Although transparency and frequent communication has its benefits, this process also has the potential to make team members feel vulnerable as their modeling standards are completely exposed to external team members.

While Integrated Project Delivery has been around for more than a decade, it is a novel approach for many. Team members across the board may be unfamiliar with IPD and comfortable with the traditional project delivery methods. As a result, these firms may prefer not to take part in a project using Integrated Project Delivery, but typically this is driven by the building owners.

IPD is a relatively new approach for many in our industry. If you’re interested to learn more, join us on our upcoming webinar as we examine a case study of an IPD project currently in construction. We’ll take a deep dive to learn about the challenges in terms of workflow and technology during our interview the general contractor, electrical design engineer, and electrical contractor on next Industry Insights webinar on Wednesday September 26 at 10 am PST. We will be interviewing Amber Young, P.E., A.C., Electrical Engineer at Affiliated Engineers, Inc. (AEI), Cory Clark, CADD/BIM Team Manager at VECA Electric & Technologies, and Lowrey Pugh, former VDC Manager at Lease Crutcher Lewis. We hope you will join us to gain firsthand insight that will help you form, change, or reinforce where you stand on Integrated Project Delivery.

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Is RevitCity still relevant?

Way back in 2002, RevitCity.com was born out of the creative agency, Pierced Media. The much-needed website was built as an online community to serve BIM objects for Revit to the architecture, engineering, and construction industry. I remember back in 2005 when I started on my journey down the Revit path, RevitCity was the de facto online Revit family library.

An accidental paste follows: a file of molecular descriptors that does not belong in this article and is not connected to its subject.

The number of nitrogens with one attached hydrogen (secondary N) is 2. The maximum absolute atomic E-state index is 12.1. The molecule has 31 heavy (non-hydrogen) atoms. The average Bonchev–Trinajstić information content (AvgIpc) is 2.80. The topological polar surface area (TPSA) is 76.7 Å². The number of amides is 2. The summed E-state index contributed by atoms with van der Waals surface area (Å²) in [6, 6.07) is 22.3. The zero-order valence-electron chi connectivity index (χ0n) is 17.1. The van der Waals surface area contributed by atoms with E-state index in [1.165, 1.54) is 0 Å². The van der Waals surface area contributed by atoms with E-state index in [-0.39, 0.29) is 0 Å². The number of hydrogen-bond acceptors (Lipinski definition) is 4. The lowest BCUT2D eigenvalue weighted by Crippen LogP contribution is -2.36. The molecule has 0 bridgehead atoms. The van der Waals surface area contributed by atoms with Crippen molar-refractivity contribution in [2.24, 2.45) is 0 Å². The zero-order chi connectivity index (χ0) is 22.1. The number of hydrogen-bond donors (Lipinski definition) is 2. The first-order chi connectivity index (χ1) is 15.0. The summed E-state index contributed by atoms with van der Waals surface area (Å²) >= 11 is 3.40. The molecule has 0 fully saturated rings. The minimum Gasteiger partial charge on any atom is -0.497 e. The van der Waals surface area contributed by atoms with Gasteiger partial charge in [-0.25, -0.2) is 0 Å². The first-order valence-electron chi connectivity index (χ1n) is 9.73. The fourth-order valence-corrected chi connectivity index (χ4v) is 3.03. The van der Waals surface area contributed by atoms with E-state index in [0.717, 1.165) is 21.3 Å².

I was feeling a bit nostalgic last week and thought, “are people still using RevitCity?”

First Impressions

Revisiting RevitCity.com was like a blast from the past. I honestly don’t think the design of the site has changed in 15 years! I realize that this could actually be considered a good thing. I immediately thought about Craigslist, a classified ad website which has managed to maintain most of its original user interface since 1996.

Here we are in September 2018 and the RevitCity landing page  “latest” piece of Industry News was posted way back in January 2014. The latest article was posted June of 2015. Furthermore, the RevitCity.com News section shows the latest site news was posted in January of 2014. So, at first glance one might assume that the site has been stagnant and dead for several years.

The RevitCity Community

To my surprise, after looking at the Latest Forum Posts in the sidebar reveals that the RevitCity community is actually alive and well with the latest forum post as of today being September of 2018

A visit to the RevitCity forums  revealed even more activity within the RevitCity community. The dates for the latest posts don’t seem to date back further than a month ago, which is impressive to say the least. It’s worth noting that the Technical Support forum has nearly 100,000 replies to over 140,000 posts as of today.

It is undeniably impressive to have a 16-year-old online forum with this much activity. To give you all some context, there are currently 1,141,623 members registered on RevitCity.com which is more than the entire population of the city of San Jose, California.

RevitCity Content